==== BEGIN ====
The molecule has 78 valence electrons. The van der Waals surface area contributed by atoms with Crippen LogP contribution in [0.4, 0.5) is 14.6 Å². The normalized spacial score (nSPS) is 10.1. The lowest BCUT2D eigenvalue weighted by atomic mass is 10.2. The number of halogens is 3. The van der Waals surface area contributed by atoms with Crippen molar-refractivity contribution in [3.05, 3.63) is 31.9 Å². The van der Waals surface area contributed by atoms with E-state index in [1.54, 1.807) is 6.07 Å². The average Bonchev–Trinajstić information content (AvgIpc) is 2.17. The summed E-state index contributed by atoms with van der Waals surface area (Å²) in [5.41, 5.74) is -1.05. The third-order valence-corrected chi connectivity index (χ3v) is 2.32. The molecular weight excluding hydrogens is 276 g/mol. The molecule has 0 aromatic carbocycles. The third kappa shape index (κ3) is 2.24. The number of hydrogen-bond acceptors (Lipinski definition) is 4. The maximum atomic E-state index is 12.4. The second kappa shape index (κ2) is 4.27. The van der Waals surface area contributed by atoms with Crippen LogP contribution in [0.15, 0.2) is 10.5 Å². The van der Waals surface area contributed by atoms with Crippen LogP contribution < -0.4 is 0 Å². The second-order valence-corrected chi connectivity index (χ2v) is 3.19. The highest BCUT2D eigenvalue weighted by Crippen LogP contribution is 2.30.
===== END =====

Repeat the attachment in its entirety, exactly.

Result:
The molecule has 78 valence electrons. The van der Waals surface area contributed by atoms with Crippen LogP contribution in [0.4, 0.5) is 14.6 Å². The normalized spacial score (nSPS) is 10.1. The lowest BCUT2D eigenvalue weighted by atomic mass is 10.2. The number of halogens is 3. The van der Waals surface area contributed by atoms with Crippen molar-refractivity contribution in [3.05, 3.63) is 31.9 Å². The van der Waals surface area contributed by atoms with E-state index in [1.54, 1.807) is 6.07 Å². The average Bonchev–Trinajstić information content (AvgIpc) is 2.17. The summed E-state index contributed by atoms with van der Waals surface area (Å²) in [5.41, 5.74) is -1.05. The third-order valence-corrected chi connectivity index (χ3v) is 2.32. The molecular weight excluding hydrogens is 276 g/mol. The molecule has 0 aromatic carbocycles. The third kappa shape index (κ3) is 2.24. The number of hydrogen-bond acceptors (Lipinski definition) is 4. The maximum atomic E-state index is 12.4. The second kappa shape index (κ2) is 4.27. The van der Waals surface area contributed by atoms with Crippen LogP contribution in [0.15, 0.2) is 10.5 Å². The van der Waals surface area contributed by atoms with Crippen LogP contribution < -0.4 is 0 Å². The second-order valence-corrected chi connectivity index (χ2v) is 3.19. The highest BCUT2D eigenvalue weighted by Crippen LogP contribution is 2.30.